Valve, according to PC Gamer, gathered indie developers at a London bar to speak with them about some of the changes that Steam will be experiencing over the next few months. As with the upcoming Steam Greenlight, Valve as realized that it won't be able to attend to the ever-increasing number of updates and game submissions, so now they're taking a hands-off approach.
Developers can now update their games without Valve's approval. So if they happen to break the game, Valve isn't held accountable—the developers will, as it should be. It's nice having a middle-man that cares about the quality of the product, but ultimately it's not their responsibility to ensure that the developers are doing their job with quality assurance.
Established developers no longer have to wait for Valve to complete their testing. Without their oversight, though, it will make testing that much more important. The customers themselves will tell the developers if they experience bugs, and if they tell Valve about these bugs, they will simply forward those comments to the developers.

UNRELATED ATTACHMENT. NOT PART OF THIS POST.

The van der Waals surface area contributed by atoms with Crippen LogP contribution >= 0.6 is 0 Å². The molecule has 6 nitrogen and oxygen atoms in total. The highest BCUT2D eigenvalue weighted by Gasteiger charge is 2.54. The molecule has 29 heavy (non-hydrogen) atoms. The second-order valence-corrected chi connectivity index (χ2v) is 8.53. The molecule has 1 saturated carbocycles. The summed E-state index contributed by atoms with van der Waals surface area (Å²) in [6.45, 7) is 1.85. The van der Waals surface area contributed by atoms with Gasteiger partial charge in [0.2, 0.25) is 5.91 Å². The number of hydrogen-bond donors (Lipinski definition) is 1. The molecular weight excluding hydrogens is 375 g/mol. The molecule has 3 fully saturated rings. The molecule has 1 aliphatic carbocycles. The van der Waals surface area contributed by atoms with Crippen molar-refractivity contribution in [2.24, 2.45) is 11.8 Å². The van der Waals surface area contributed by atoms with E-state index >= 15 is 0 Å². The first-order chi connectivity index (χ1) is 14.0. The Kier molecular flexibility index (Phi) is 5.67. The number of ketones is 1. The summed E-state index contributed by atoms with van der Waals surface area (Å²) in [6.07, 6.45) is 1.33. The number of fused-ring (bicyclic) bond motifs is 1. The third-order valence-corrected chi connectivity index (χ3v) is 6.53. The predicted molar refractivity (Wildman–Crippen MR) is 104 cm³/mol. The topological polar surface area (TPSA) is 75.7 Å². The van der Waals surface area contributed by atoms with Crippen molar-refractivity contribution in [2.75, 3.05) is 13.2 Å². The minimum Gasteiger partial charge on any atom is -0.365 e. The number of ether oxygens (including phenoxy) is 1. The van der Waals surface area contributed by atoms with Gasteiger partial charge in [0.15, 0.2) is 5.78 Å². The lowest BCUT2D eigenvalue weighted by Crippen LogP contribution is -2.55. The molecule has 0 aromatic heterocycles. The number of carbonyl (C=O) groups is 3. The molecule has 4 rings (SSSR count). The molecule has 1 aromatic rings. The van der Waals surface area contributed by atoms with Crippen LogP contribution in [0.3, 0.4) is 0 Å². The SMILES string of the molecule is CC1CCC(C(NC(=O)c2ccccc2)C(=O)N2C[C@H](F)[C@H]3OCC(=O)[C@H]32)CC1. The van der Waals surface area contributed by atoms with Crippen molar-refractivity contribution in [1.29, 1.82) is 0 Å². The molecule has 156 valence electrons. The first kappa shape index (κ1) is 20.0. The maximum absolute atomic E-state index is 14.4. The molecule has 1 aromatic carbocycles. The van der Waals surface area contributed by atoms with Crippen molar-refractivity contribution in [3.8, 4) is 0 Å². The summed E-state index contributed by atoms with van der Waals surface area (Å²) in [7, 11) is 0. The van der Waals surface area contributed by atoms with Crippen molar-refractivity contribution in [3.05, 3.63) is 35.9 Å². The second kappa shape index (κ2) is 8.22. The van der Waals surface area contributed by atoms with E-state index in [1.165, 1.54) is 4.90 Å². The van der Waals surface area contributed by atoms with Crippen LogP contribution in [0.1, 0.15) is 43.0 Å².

Also, by updating their games frequently, customers are notified via pop-up message that progress is being made. It apparently is a strong marketing tool, as the data shows that an update always brings a spike of interest and playtime with the title.